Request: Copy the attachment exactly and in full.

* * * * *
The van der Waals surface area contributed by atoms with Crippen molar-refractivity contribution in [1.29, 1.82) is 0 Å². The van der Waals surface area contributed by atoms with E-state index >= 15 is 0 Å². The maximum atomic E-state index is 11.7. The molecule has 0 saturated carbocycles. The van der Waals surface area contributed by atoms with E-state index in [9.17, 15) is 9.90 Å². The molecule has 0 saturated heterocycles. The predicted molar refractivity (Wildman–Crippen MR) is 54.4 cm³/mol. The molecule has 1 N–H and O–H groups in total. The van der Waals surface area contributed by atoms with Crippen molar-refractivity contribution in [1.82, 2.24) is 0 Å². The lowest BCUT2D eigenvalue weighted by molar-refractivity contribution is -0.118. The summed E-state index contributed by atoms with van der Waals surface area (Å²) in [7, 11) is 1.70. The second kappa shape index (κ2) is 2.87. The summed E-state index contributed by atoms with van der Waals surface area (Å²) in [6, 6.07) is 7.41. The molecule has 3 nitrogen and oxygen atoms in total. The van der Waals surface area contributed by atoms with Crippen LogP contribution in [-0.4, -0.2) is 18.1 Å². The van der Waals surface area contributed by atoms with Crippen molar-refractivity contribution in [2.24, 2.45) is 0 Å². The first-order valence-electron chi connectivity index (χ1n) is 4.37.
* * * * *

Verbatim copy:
The van der Waals surface area contributed by atoms with Crippen molar-refractivity contribution in [1.29, 1.82) is 0 Å². The van der Waals surface area contributed by atoms with E-state index >= 15 is 0 Å². The maximum atomic E-state index is 11.7. The molecule has 0 saturated carbocycles. The van der Waals surface area contributed by atoms with E-state index in [9.17, 15) is 9.90 Å². The molecule has 0 saturated heterocycles. The predicted molar refractivity (Wildman–Crippen MR) is 54.4 cm³/mol. The molecule has 1 N–H and O–H groups in total. The van der Waals surface area contributed by atoms with Crippen molar-refractivity contribution in [1.82, 2.24) is 0 Å². The lowest BCUT2D eigenvalue weighted by molar-refractivity contribution is -0.118. The summed E-state index contributed by atoms with van der Waals surface area (Å²) in [7, 11) is 1.70. The second kappa shape index (κ2) is 2.87. The summed E-state index contributed by atoms with van der Waals surface area (Å²) in [6, 6.07) is 7.41. The molecule has 3 nitrogen and oxygen atoms in total. The van der Waals surface area contributed by atoms with Crippen LogP contribution in [-0.4, -0.2) is 18.1 Å². The van der Waals surface area contributed by atoms with Crippen molar-refractivity contribution in [2.24, 2.45) is 0 Å². The first-order valence-electron chi connectivity index (χ1n) is 4.37.